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Success Criterion 3.3.1 Error Identification

WCAG Principle: Understandable

Guideline 3.3: Input Assistance (Help users avoid and correct mistakes)

Conformance Level: A (Minimal Requirement)

What is Success Criterion 3.3.1?

If an input error is automatically detected, the item that is in error is identified and the error is described to the user in text.

When people are required to provide data on a website through forms, it is likely that they would make mistakes. It may be that the user did not provide the required information, or the information provided falls outside the required data format or allowed values.

The success criteria stipulates that errors must be presented in text form. However, other methods of error notification such as images, symbols and color can be used in addition to text errors.

How does it make your website accessible?

Providing programmatically determinable error messages makes your website accessible to all users, especially screen reader users and people with color blindness. This is because it helps them know when an error has occurred, what caused it and how to correct it.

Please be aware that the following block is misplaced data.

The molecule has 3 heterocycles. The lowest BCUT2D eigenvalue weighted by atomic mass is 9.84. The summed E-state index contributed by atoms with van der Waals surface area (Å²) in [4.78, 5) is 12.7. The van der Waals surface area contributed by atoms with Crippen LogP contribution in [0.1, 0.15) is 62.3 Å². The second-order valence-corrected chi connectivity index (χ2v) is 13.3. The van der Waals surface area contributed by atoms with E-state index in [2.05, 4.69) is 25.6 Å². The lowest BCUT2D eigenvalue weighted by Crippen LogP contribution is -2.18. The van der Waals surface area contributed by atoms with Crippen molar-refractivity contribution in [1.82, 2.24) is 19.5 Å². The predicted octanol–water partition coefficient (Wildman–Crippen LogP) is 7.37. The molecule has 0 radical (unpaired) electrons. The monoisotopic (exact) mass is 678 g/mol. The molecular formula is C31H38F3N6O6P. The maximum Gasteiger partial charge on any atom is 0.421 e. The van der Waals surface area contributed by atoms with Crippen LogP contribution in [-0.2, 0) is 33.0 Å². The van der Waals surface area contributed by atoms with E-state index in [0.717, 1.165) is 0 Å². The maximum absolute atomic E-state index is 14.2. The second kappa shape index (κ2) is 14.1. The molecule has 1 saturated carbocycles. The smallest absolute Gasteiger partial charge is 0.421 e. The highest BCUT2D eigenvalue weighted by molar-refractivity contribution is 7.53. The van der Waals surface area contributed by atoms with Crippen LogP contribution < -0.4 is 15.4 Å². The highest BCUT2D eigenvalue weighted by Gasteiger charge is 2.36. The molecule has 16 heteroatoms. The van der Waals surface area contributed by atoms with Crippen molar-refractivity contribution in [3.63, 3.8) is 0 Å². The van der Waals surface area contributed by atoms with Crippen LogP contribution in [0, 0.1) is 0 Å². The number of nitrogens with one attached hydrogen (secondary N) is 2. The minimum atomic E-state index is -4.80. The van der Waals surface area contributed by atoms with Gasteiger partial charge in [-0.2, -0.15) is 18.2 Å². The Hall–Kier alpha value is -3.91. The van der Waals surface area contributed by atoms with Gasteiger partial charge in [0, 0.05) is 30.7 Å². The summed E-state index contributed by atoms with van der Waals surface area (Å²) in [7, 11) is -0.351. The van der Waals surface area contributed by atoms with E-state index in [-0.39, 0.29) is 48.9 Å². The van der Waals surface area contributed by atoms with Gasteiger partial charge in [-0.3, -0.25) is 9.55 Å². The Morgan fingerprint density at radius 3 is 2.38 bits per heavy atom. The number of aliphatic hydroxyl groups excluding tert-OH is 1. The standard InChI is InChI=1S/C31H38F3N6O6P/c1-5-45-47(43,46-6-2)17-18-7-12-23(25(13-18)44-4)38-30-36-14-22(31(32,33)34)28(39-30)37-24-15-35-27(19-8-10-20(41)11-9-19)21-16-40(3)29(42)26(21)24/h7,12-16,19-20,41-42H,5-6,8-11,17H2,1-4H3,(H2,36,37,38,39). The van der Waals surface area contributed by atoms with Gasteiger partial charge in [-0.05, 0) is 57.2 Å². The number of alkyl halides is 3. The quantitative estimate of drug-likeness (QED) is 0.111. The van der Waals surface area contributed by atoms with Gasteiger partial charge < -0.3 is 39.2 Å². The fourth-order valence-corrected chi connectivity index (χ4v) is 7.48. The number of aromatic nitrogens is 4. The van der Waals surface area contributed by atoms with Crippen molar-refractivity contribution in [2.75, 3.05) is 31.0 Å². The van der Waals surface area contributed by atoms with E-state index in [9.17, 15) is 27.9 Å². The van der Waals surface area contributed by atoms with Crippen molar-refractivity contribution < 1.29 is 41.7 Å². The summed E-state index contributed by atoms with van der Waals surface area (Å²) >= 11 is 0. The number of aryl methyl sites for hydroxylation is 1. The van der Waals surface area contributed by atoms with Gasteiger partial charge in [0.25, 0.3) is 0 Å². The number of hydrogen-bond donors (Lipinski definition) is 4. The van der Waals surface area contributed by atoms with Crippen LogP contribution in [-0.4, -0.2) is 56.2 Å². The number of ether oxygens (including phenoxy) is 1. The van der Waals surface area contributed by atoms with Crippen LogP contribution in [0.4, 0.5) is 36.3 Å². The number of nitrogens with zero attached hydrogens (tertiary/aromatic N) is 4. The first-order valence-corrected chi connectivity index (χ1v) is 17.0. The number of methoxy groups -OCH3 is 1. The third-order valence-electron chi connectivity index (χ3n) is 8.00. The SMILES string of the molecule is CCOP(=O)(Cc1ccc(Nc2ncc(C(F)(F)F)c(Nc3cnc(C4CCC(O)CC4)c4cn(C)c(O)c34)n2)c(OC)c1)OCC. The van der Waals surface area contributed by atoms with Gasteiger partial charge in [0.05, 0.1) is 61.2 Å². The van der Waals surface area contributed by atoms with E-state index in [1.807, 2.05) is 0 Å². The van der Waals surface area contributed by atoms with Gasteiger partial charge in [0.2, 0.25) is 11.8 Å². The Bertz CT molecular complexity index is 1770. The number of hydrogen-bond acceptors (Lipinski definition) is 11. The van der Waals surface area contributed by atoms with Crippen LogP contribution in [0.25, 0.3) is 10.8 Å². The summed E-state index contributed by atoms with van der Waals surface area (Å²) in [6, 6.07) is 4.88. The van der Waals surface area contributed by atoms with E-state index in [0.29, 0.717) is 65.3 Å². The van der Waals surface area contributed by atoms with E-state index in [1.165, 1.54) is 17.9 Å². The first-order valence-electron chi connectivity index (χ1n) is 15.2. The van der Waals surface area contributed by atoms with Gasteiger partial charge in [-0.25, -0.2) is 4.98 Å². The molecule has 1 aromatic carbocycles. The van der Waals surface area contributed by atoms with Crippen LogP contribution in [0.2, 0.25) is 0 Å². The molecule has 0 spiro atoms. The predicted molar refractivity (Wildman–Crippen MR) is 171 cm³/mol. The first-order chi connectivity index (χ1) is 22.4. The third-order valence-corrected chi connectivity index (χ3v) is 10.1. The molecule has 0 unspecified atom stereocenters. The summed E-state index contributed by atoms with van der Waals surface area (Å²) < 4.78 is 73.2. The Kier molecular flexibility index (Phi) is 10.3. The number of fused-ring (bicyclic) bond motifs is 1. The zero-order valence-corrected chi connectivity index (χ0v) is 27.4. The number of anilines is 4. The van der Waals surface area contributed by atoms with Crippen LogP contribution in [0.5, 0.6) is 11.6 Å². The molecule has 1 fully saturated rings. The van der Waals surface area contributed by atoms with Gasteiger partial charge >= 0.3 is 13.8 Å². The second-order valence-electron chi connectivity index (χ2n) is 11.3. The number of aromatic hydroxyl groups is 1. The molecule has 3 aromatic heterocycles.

Who benefits?
  • Users who are blind or colorblind.  
  • Users with cognitive, language, and learning disabilities.

How to Meet Success Criterion 2.5.3

How to fix mistakes:
  • Provide text descriptions to identify required fields that were not completed
  • Use client-side validation and provide an alert dialog box identifying the mandatory fields which were omitted.
  • Using server-side validation, re-display the form (including any previously entered data), with either a text description at the location of the omitted mandatory field, or a text description that identifies the omitted mandatory fields.
Helpful tips for developers:
  • Include a message or alert, as some users may not be aware that an error has occurred and could assume that the form is not functioning correctly
  • Include an error notification in the page title (title element) since a screen reader website user is likely to believe the page was submitted correctly and continue to navigate to another page as soon as the new page is returned instead of reading the main content area of the page again.
How to test if you've met compliance:
  • Fill out a form, deliberately leaving one or more required (mandatory) fields blank, and submit it.
  • Check that a text description is provided identifying the mandatory field(s) that was not completed.
  • Check that other data previously entered by the user is re-displayed unless the data is in a security-related field where it would be inappropriate to retain the data for re-display (e.g. password).

If your website passes both checks, then it meets compliance with this success criterion.

Bad and Good Examples

BAd Code Snippet

  <label for="email">Enter email address:</label>
  <input id="email" type="email" required />
  <span>You entered an invalid email address</span>